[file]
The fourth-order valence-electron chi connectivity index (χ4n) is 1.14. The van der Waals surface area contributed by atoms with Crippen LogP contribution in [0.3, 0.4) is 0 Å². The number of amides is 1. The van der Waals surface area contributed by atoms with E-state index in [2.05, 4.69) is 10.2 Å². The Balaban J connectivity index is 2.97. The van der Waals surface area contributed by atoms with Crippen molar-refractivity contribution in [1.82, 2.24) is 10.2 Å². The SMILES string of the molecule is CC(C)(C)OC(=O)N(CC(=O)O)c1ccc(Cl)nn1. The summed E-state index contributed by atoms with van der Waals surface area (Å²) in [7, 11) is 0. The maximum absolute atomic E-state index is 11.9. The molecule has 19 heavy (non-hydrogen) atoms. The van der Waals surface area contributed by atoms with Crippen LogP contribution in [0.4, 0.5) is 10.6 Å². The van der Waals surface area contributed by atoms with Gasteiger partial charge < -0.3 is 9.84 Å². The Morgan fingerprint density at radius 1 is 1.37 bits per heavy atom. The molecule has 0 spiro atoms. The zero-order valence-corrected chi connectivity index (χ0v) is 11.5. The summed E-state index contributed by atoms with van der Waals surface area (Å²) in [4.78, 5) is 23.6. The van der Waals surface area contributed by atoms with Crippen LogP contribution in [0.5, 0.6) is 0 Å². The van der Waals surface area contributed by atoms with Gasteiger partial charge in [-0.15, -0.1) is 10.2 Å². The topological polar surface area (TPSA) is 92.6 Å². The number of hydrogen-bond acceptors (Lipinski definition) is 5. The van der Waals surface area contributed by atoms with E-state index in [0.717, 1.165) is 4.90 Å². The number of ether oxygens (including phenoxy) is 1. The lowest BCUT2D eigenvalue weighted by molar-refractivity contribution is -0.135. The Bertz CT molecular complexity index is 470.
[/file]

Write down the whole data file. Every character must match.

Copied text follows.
The fourth-order valence-electron chi connectivity index (χ4n) is 1.14. The van der Waals surface area contributed by atoms with Crippen LogP contribution in [0.3, 0.4) is 0 Å². The number of amides is 1. The van der Waals surface area contributed by atoms with E-state index in [2.05, 4.69) is 10.2 Å². The Balaban J connectivity index is 2.97. The van der Waals surface area contributed by atoms with Crippen molar-refractivity contribution in [1.82, 2.24) is 10.2 Å². The SMILES string of the molecule is CC(C)(C)OC(=O)N(CC(=O)O)c1ccc(Cl)nn1. The summed E-state index contributed by atoms with van der Waals surface area (Å²) in [7, 11) is 0. The maximum absolute atomic E-state index is 11.9. The molecule has 19 heavy (non-hydrogen) atoms. The van der Waals surface area contributed by atoms with Crippen LogP contribution in [0.4, 0.5) is 10.6 Å². The van der Waals surface area contributed by atoms with Gasteiger partial charge < -0.3 is 9.84 Å². The Morgan fingerprint density at radius 1 is 1.37 bits per heavy atom. The molecule has 0 spiro atoms. The zero-order valence-corrected chi connectivity index (χ0v) is 11.5. The summed E-state index contributed by atoms with van der Waals surface area (Å²) in [4.78, 5) is 23.6. The van der Waals surface area contributed by atoms with Crippen LogP contribution in [0.5, 0.6) is 0 Å². The van der Waals surface area contributed by atoms with Gasteiger partial charge in [-0.15, -0.1) is 10.2 Å². The topological polar surface area (TPSA) is 92.6 Å². The number of hydrogen-bond acceptors (Lipinski definition) is 5. The van der Waals surface area contributed by atoms with E-state index in [0.717, 1.165) is 4.90 Å². The number of ether oxygens (including phenoxy) is 1. The lowest BCUT2D eigenvalue weighted by molar-refractivity contribution is -0.135. The Bertz CT molecular complexity index is 470.